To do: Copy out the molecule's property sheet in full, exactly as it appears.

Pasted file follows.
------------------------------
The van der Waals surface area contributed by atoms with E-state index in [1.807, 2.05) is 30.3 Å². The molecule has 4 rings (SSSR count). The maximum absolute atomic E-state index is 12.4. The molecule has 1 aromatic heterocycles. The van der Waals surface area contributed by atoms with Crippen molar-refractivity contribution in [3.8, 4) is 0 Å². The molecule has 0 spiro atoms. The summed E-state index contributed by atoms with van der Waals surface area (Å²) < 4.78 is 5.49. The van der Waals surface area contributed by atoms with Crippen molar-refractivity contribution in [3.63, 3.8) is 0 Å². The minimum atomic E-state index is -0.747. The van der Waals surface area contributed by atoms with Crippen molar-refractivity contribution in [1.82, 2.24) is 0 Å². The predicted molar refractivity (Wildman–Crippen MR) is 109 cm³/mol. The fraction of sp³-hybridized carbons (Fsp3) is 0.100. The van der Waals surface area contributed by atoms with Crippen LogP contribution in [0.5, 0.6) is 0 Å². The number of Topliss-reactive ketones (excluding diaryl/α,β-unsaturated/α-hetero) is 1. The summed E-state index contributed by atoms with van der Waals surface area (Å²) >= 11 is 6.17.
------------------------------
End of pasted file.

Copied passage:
The van der Waals surface area contributed by atoms with E-state index in [1.807, 2.05) is 30.3 Å². The molecule has 4 rings (SSSR count). The maximum absolute atomic E-state index is 12.4. The molecule has 1 aromatic heterocycles. The van der Waals surface area contributed by atoms with Crippen molar-refractivity contribution in [3.8, 4) is 0 Å². The molecule has 0 spiro atoms. The summed E-state index contributed by atoms with van der Waals surface area (Å²) < 4.78 is 5.49. The van der Waals surface area contributed by atoms with Crippen molar-refractivity contribution in [3.63, 3.8) is 0 Å². The minimum atomic E-state index is -0.747. The van der Waals surface area contributed by atoms with Crippen molar-refractivity contribution in [1.82, 2.24) is 0 Å². The predicted molar refractivity (Wildman–Crippen MR) is 109 cm³/mol. The fraction of sp³-hybridized carbons (Fsp3) is 0.100. The van der Waals surface area contributed by atoms with Crippen LogP contribution in [0.5, 0.6) is 0 Å². The number of Topliss-reactive ketones (excluding diaryl/α,β-unsaturated/α-hetero) is 1. The summed E-state index contributed by atoms with van der Waals surface area (Å²) >= 11 is 6.17.